“It’s when the tide goes out that you find out who has been swimming naked,” the legendary investor Warren Buffet aptly remarked when the global economic crisis hit.
And, as we have found out in the meantime, this is as true for countries as it is for companies. Following Ireland, Greece is now the second euro-zone member to have gotten into massive payment difficulties due to the crisis, almost to the point of national bankruptcy.
Ireland was able to resolve its problems by itself, through a restructuring policy that was painful yet unflinching. It could do so because its economy, apart from its excessive debt burden following the collapse of an asset bubble, was basically sound.
The situation in Greece is different. A restructuring of the economy will be much more difficult, because it will have to be more far-reaching.
The fiscal deficit must now be redressed resulted not just from internal financial imbalances, but also from a political system that for too long time has been in denial of reality, allowing the country to live beyond its means.
Nevertheless, the European Union can neither allow Greece to slide into national bankruptcy nor hand it over to the International Monetary Fund, since other euro-zone members – namely, Portugal, Spain, and Italy – would probably be next in line to be attacked by the financial markets. In that case, the euro would be in danger of failing, for the first time seriously imperiling the entire project of European integration.
The real problem at the heart of the Greek crisis is so grave because it involves the fundamental weakness of the euro: its lack of support by a government policy.
The caps on member states’ budget deficits and public debt imposed by the Maastricht criteria have proven relatively early on to be of limited use in the real world, and the same is true for the monitoring tools linked to these limits.
In any case, the Maastricht rules were never designed for a perfect storm like the one triggered by the collapse of Lehman Brothers in September 2008.
The euro, which turned out to be the critical tool for defending European interests in this crisis, will now be subjected to an endurance test directed at the soft political heart of its construction.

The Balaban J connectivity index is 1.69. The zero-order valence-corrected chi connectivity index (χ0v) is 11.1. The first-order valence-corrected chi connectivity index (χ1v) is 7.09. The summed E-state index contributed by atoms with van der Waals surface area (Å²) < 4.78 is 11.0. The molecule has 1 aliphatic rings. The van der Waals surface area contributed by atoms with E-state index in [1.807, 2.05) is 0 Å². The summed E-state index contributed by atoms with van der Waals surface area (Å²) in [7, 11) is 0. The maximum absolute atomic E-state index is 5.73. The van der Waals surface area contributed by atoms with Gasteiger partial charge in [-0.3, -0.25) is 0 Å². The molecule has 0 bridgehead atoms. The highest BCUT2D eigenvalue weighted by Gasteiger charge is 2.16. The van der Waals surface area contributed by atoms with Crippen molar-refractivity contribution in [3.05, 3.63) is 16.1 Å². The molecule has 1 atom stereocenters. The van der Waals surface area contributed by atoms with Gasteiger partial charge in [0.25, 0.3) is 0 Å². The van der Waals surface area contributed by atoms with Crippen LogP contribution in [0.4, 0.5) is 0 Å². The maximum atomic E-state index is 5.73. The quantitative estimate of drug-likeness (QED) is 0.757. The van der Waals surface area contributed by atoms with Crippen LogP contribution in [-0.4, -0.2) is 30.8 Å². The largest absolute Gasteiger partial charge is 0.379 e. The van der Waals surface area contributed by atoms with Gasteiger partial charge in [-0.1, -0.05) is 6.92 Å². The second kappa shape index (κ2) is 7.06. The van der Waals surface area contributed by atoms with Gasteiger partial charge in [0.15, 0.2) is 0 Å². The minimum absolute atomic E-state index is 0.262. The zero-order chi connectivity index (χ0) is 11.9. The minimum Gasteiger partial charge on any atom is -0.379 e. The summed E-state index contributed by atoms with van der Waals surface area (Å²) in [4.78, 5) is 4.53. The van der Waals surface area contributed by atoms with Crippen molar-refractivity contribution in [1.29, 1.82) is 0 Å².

Europe’s leaders – first and foremost Germany and France, which will play the deciding role – must act quickly and put through new, imaginative solutions. This will not come cheap, and therefore will entail substantial political risks. But, given a global economic environment that promises scant sustainable growth in the coming years, things could otherwise get very tough very soon.
The solutions that Europe’s leaders provide must go beyond Maastricht, but without triggering new institutional debates, which would lead us nowhere. Moreover, new instruments like Eurobonds will have to be made available in order to reduce the affected euro-zone countries’ interest burden, provided that they have taken serious steps – subject to effective control mechanisms – toward credible restructuring.
The current crisis has, however, also shown that the Council of Finance Ministers (Ecofin) is unable to assert such control over EU member states’ fiscal policies.
The direct leadership of heads of state and government is needed, at least in these times of extreme crisis.
One sign of hope is that, following the recent Franco-German summit, German Chancellor Angela Merkel for the first time did not publicly oppose the idea of a European economic government.
Spelling out such a body’s structure, costs, decision-making procedures, and control mechanisms as quickly as possible is now the order of the day. Indeed, there is no time to lose.
But even with one, two, or three steps forward, the German and French governments will be taking great political risks domestically if the euro crisis in the Mediterranean worsens and a financial bailout there becomes necessary to save the common currency.
The populations in the countries that will have to foot the bill are unprepared for the reality check ahead of them, adding fuel to a years-long growth in Euro-skepticism, which now pervades all political camps.
This applies increasingly to Germany as well, making it very likely that we will see an extremely large political problem emerge there in the near future.
Pay for the southern European countries or resign oneself to the end of the euro? The question alone makes clear what this crisis is about: the future of the European project. At the same time, muddling through – a typically European answer that limits political risk while not really changing anything – will be difficult, because the consequences of the global economic crisis have not yet been fully addressed.
What is necessary now is statesman-like leadership – and even more so stateswoman-like leadership. Angela Merkel and French President Nicolas Sarkozy are facing the defining challenge of their respective terms in office.
They must navigate the European ship safely through this storm. Only courageous thinking and action will enable them to steer clear of the rocks.
Joschka Fischer, a leading member of Germany’s Green Party for almost 20 years, was Germany’s Foreign Minister and Vice Chancellor from 1998 until 2005.
Copyright: Project Syndicate/Institute of Human Sciences, 2010.